Hitmaker Samthing special

Patience is a virtue, says Samkelo Mdolomba, popularly known as Samthing Soweto. /  SANDILE NDLOVU
Patience is a virtue, says Samkelo Mdolomba, popularly known as Samthing Soweto. / SANDILE NDLOVU

 

After keeping the nation on its feet with his smash hit Akanamali, Samthing Soweto is catching his breath.

The 29-year-old, whose real name is Samkelo Mdolomba, is imposing with his tall frame, while his friendly baby face coupled with his soft- spoken nature and sincerity make him immediately affable.

I soon realise that he keeps a cool head and is unaffected by all the buzz of late.

Akanamali by Sun-El Musician featuring Samthing fuelled many a party night over the festive season. It was pervasive, almost like it was played on a loop wherever you went, instantly catapulting him to the heights of fame any musician would wish for.

"I panic half of the time I feel like this is fleeting, like I got it by mistake and it would be taken from me at any time. I feel like it's someone else's life, a borrowed life," he tells me.

After meeting and working with Sun-El, and waiting for the song for more than six months, Samthing had even forgotten about it.

"I gave him the bassline, the verse, bridge and chorus. It was something different as he tried to figure out how the song would go. But also taking time is always best."

And the results are there for all to see.

He shares that Akanamali is actually inspired by the Shakespearean tragedy of Romeo and Juliet.

"It's about this couple that falls in love... The friends tell her 'akanamali', he is broke. They are against this hook up.

"In my experience, it's super hard to find love without money. As a singer and songwriter I'm constantly observing experiences and money is a huge factor these days, not that it hasn't always been. But it hits us earlier; by 25 you're expected to have an amazing career, a car and a house."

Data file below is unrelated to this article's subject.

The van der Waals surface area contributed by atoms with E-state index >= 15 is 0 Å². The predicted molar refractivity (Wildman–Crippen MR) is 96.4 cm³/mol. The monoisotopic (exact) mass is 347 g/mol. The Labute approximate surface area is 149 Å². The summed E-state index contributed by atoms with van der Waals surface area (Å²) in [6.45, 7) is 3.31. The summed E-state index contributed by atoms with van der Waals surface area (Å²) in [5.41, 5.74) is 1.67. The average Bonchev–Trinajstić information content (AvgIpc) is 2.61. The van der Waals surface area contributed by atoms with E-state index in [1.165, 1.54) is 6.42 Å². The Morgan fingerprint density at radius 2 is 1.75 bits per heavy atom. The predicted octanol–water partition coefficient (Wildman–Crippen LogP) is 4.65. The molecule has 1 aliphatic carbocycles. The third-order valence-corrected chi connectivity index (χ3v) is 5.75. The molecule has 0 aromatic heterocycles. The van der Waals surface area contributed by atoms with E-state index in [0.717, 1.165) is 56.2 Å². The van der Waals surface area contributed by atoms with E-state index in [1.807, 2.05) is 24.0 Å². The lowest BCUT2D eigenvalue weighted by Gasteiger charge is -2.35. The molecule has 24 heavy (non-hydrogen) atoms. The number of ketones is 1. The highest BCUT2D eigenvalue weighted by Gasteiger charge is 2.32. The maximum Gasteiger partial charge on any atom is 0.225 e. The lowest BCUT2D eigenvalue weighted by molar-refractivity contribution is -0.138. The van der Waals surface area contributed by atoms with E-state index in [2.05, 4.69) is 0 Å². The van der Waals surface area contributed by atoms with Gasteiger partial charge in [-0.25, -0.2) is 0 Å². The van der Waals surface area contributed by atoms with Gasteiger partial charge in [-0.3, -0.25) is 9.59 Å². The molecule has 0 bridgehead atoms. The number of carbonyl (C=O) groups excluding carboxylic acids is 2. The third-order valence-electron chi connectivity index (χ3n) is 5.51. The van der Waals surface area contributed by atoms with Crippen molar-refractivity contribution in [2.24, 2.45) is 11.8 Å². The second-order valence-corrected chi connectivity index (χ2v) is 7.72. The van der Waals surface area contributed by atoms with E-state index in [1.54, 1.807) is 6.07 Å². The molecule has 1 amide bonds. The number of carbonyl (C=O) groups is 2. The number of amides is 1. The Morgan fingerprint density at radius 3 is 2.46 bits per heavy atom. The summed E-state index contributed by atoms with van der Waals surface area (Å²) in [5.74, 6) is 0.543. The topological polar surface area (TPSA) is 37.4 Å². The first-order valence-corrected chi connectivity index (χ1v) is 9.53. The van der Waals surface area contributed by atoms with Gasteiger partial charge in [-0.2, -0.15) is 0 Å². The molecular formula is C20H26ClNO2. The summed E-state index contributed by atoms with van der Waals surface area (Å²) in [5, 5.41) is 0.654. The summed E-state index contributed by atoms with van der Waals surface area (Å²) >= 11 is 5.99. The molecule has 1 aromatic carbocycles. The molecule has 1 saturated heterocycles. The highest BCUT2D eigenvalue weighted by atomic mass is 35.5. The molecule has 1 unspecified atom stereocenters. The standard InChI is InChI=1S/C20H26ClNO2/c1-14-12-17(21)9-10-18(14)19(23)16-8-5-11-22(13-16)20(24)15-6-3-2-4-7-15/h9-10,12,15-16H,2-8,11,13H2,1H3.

Remaining rooted in his life before the fame has kept him humble.

"I still stay at home in Soweto with my mother. My situation hasn't changed much except that I have more coins this time around. But I have remained the same with people I started with."

Samthing's story is a lesson in patience. He quit the
acapella group The Soil just as they hit the big time.

He was one of the creatives behind the group's compositions.

For a while he was caught up in the maelstrom of life, hoping to chart his solo career, but came up short each time, until the miracle of Akanamali. He even spent time behind bars for armed robbery.

"You put in your 10000 hours of work and practice and rehearsals but at the end of the day luck plays a bigger factor. There are many amazing singers and writers who will not enjoy a privilege like this.

"It took me years working in the dark, far from attention and affection, and to come to the light now is a great pleasure.

"Music is not a need, and what humbles me is people who will still take their hard-earned cash to support me."

He holds his former band mates in high regard.

"The success of The Soil was my success too. It comforted me in bad times. I stressed about it but I was happy for them, and disappointed in myself."

He survived on royalties from Joy, the song he wrote that was used in the Cadbury commercial, for four years.

"I'm not employable I believe in what's right and that clouds my judgement as I constantly look to do the right thing," he admits.

"I suffer from low self- esteem in general. I had to fight against it, especially when my daughter was born. I asked myself what kind of an example I would set for my child as a shy father."

Kumkani (king in Xhosa) is now 18 months old.

I ask him what his former band mates would say about him. "They'll probably say that I'm a great songwriter, a good singer and hopefully remember that I'm a great visionary too. On the negative side they'd say I'm hard-headed and stubborn.

"I just want to be known as the best to ever do it."

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